Workshop stages are an amazing opportunity to connect with other artists who are also performing. Now that I’m producing full-time, I perform at far fewer festivals than I used to. I really miss connecting with artists in this way!
There’s usually a small backstage area to congregate and dump gear. Strike up some conversations or even give a kind hello so everyone who is about to perform feels welcome and comfortable.
Also, and this is huge, keep in touch with the artists you meet. Connection is really what these festivals are about – connecting your music with fans, but also connecting with a community of touring musicians. If you are in a touring band, you may run into these musicians again and again.
Be a good host
Typically, there is a designated workshop host. Being asked to host is an honour, and it’s not something to take lightly.
The host’s job is to welcome the audience, introduce the workshop theme, introduce everyone on stage by name (don’t forget sound crew and volunteers), and take some responsibility for flow and timing.
If you are chosen as the workshop host, that doesn’t mean you are the workshop headliner. It means the AD is trusting your performance and people skills enough to lead the artists and the audience through a magical experience.
Be extremely gracious, thank the AD and festival, make the audience feel welcome, champion the artists on stage with you, and here is a critical piece of etiquette: don’t go first. Hand over the first spot to someone else.
It’s not your show
Singer-songwriter Sarah Jane Scouten has the following to say about stage banter, rambling, and unintentionally generally hogging the spotlight:
“It is important to keep your pre-song story short-ish. Time is precious and it isn’t your show; it’s everybody’s. Strike a balance between audience accessibility and timing.”
Choose the right tunes
The idea of workshops is to put together artists who wouldn’t normally play together and see what happens. Pick songs that are easy that work well for collaboration.
This might mean putting aside your folk rock opera and choosing a song that is easy to learn by ear. Simple songs will make it easier for everyone to shape the dynamics, join in, and create something unexpected.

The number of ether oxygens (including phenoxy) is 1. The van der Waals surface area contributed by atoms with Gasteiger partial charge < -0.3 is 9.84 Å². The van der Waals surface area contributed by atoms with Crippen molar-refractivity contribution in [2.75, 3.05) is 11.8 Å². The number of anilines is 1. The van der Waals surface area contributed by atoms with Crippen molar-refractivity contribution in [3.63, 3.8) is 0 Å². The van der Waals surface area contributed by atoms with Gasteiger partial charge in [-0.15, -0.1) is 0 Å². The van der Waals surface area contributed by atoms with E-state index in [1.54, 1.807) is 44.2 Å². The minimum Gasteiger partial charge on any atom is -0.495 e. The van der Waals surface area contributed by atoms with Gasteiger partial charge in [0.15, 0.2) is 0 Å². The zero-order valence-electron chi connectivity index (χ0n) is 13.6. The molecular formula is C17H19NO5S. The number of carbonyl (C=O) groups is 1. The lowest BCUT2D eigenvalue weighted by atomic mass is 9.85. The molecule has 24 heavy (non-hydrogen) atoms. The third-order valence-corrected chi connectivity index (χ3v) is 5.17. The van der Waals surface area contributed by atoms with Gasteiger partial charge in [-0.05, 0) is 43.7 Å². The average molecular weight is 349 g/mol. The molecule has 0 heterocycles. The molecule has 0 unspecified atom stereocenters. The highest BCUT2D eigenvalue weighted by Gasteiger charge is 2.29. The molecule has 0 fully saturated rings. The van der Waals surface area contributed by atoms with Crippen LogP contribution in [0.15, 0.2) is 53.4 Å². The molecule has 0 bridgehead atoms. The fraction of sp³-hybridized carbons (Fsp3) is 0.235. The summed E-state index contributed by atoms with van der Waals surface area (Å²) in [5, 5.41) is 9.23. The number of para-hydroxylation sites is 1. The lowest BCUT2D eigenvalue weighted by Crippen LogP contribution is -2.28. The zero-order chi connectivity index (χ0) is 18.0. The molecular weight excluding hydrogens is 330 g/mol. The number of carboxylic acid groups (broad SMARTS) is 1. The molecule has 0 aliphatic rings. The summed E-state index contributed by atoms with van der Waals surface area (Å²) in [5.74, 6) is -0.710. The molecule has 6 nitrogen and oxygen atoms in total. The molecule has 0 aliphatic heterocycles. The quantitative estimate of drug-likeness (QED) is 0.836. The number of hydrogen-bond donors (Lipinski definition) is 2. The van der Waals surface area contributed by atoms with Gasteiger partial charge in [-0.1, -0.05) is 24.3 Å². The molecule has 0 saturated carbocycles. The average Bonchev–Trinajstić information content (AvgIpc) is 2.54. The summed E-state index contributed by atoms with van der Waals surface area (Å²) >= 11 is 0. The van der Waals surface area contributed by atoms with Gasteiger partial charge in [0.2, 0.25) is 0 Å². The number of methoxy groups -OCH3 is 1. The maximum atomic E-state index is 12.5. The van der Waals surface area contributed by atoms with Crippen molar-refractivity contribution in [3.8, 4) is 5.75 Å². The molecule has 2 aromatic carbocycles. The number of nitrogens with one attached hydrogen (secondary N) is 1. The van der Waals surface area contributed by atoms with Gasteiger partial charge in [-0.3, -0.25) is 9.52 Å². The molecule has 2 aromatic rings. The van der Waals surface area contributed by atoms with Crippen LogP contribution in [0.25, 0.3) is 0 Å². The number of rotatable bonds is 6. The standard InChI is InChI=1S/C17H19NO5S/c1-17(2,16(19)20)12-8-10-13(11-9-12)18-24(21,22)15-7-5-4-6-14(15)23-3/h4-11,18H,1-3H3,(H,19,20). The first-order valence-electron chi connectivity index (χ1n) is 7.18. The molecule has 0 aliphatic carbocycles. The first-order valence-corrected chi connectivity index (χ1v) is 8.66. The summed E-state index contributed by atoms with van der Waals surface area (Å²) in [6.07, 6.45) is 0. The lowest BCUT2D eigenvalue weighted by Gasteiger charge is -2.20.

Also, try to pick songs that have relevance to the theme. Feel free to share a story with the audience.
Finally, be a good bandleader and lead the other musicians through your songs. If there’s a new section or ending coming up, a hand, eye contact, or obvious head gesture will help!
My Experience playing Workshop Stages
I’ve had some truly incredible experiences playing on workshops. I’ve had the opportunity to back up superstars like Brandi Carlile and share the stage with incredibly diverse artists such as Tibetan throat singers, Sacred Steel bands, and traditional Inuit dancers.
Some of the people I’ve met I’ve gone on to form long-standing musical relationships with. For example, I met Birds of Chicago (Allison Russel) at the Mariposa Folk Festival. After playing a gospel Sunday workshop with the band, I went on to tour and record with the group for several years.
I also met Canadian guitarist and singer Joel Fafard at the Bella Coola Folk Festival. We toured much of Canada together and recorded an album of duo guitars.
While that’s my experience as a sideman, as an artist, you never know who you will meet, what great collaborations might happen, and what great opportunities await!
If you are new to Canadian folk festivals, I hope this post helps you navigate your way through the workshop stage. I encourage you to collaborate and connect with your fellow artists and the audiences supporting you.
Have a great summer!